In the weeks that followed, I struggled to get back to work on the WIP, an increasingly curious little novel about a young falconer in Elizabethan England. I went through all the stages of the writing process, including the requisite, “This is garbage, I should just retire” phase. (“What! You’re on Chapter Four already?” one writer’s husband would say whenever she voiced that thought.)
I made a self-appointed deadline mid-April to deliver an outline and character “bible” to Allison McCabe, the wonderful editor of historical fiction who worked with me on The Game of Hope. I delivered it Saturday morning, then celebrated with a lunch margarita at Casa Blanca, one of our favourite restaurants in San Miguel this year.
The working title of the WIP is now Raptor Wild, which I rather like. The “outline” is a mix of bare-bone scenes (mostly dialogue) and narrative plot points, weighing in at a hefty 14,392 words. The character “bible” is simply a page or two on each of the thirteen main characters, including a gyrfalcon and an elderly English Water Spaniel. A significant number of the characters die or are killed off rather early on in the story—somewhat too grim for a YA, I suspect.
“Beauty,” one of the WIP characters.
Although this was only an outline, I developed all the usual symptoms of being in final draft mode. Invariably, at that stage, I become obsessed. I get little sleep, cancel all activities that are not work-related, and become convinced I have a fatal illness. That’s when I think: Ah, almost there. How wonderful to send files off and experience a miraculous cure!
Now that Raptor Wild has been wrapped up (for now), it’s time to prepare to leave San Miguel—never easy. I love getting back home to Canada, but I hate leaving Mexico, too. We’ve had a wonderful winter here this year.
Next up, the paperback release of The Game of Hope, all gussied up in a beautiful new cover!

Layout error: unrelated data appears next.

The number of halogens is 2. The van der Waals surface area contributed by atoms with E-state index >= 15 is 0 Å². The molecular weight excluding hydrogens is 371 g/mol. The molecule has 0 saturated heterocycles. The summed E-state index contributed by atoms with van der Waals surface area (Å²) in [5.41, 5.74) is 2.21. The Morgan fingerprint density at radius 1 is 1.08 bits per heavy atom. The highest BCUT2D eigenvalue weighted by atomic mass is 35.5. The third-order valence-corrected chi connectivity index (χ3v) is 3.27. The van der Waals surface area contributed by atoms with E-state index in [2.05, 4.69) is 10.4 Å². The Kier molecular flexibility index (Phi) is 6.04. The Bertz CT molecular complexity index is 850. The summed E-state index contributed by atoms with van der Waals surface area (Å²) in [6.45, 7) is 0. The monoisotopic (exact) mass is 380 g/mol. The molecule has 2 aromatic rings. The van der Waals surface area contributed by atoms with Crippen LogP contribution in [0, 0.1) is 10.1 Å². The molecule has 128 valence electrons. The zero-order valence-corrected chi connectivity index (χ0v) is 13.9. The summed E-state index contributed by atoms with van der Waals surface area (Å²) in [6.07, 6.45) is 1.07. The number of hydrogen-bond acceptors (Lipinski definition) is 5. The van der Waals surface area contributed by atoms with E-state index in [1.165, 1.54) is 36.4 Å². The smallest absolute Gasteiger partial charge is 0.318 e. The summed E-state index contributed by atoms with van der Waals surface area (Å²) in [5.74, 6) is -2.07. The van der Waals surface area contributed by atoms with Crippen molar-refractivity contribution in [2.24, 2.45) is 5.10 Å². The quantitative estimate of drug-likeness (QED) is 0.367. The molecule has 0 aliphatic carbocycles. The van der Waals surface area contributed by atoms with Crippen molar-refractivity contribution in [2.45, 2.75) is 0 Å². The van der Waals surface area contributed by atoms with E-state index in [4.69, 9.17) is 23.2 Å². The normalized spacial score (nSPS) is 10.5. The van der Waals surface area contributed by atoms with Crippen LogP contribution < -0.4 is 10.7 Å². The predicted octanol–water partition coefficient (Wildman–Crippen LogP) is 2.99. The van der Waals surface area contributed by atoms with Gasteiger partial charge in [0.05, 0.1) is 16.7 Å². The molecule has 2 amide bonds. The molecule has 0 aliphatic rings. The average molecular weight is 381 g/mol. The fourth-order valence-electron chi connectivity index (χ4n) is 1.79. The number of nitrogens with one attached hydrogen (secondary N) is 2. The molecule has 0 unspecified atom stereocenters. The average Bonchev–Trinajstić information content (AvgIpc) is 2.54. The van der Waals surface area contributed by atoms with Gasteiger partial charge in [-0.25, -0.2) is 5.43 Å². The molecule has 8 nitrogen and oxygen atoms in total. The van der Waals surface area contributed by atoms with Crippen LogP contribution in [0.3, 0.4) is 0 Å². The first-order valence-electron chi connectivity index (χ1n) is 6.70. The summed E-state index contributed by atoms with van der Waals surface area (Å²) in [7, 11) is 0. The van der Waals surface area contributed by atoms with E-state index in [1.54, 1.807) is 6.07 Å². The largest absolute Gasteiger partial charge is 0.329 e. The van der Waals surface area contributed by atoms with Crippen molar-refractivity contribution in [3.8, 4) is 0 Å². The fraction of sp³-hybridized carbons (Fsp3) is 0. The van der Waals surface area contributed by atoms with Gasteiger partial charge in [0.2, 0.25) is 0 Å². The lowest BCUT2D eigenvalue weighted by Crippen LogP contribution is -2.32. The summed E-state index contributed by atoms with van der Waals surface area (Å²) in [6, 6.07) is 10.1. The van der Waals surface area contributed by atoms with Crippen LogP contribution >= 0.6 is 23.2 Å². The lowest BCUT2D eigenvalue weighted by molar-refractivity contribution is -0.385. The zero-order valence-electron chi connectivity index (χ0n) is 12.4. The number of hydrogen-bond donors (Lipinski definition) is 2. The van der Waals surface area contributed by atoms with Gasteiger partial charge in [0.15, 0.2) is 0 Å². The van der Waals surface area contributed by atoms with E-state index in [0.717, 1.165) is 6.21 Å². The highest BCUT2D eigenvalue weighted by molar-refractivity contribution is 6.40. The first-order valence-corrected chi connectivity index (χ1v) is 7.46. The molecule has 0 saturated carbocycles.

I’ve been quite busy this last month preparing for an event launching The Shadow Queen as San Miguel de Allende’s Big Read. (See my recent blog post about it here.) I wasn’t going to be able to be at the event myself,* but I worked closely with Karen Kinney, head of the committee organizing this event. They did a fantastic job! The event was held last Monday and judging from a number of emails I’ve received, it was a smashing success.
Part of the presentation was this video by film-maker Dennis Lanson, an interview of me on researching and writing The Shadow Queen.
This was followed by two short lectures on 17th century France and a dramatic reading from the novel by wonderful actors Marilyn Bullivant and Rick Davey. Live, period-authentic music, champagne (which was accidentally invented at that time) and beignets (a sweet French treat featured throughout the novel), rounded out the evening.
I wish I could have been there, but we had made holiday plans a year before on the Pacific coast of Mexico, which is where we are now. :-)
Last night’s sunset: spectacular!
My next event will be giving a keynote at the San Miguel Writers’ Conference on February 14, Valentine’s Day. I’ve been reading my talk out loud — honing it, timing it — while walking the beach. It’s a lovely way to rehearse.
The Baroque era in music generally spans 1600 to 1750. Mistress of the Sun and The Shadow Queen fall in what is called the “High Baroque” period (1650-1700), when French music rose to one of the peaks of its own unique expressive style.
Today, the best-known French Baroque composers are Jean-Baptiste Lully (1632-1687), Marc-Antoine Charpentier (1643-1704) and Jean-Phillippe Rameau (1683-1764).
Lully, a dancer and violinist born in Italy, became the court composer to Louis XIV in 1661, and a personal friend of the King. For over twenty years, he created the soundtrack underpinning all great occasions during the Sun King’s reign, including church music, operas, ballets, and much, much more.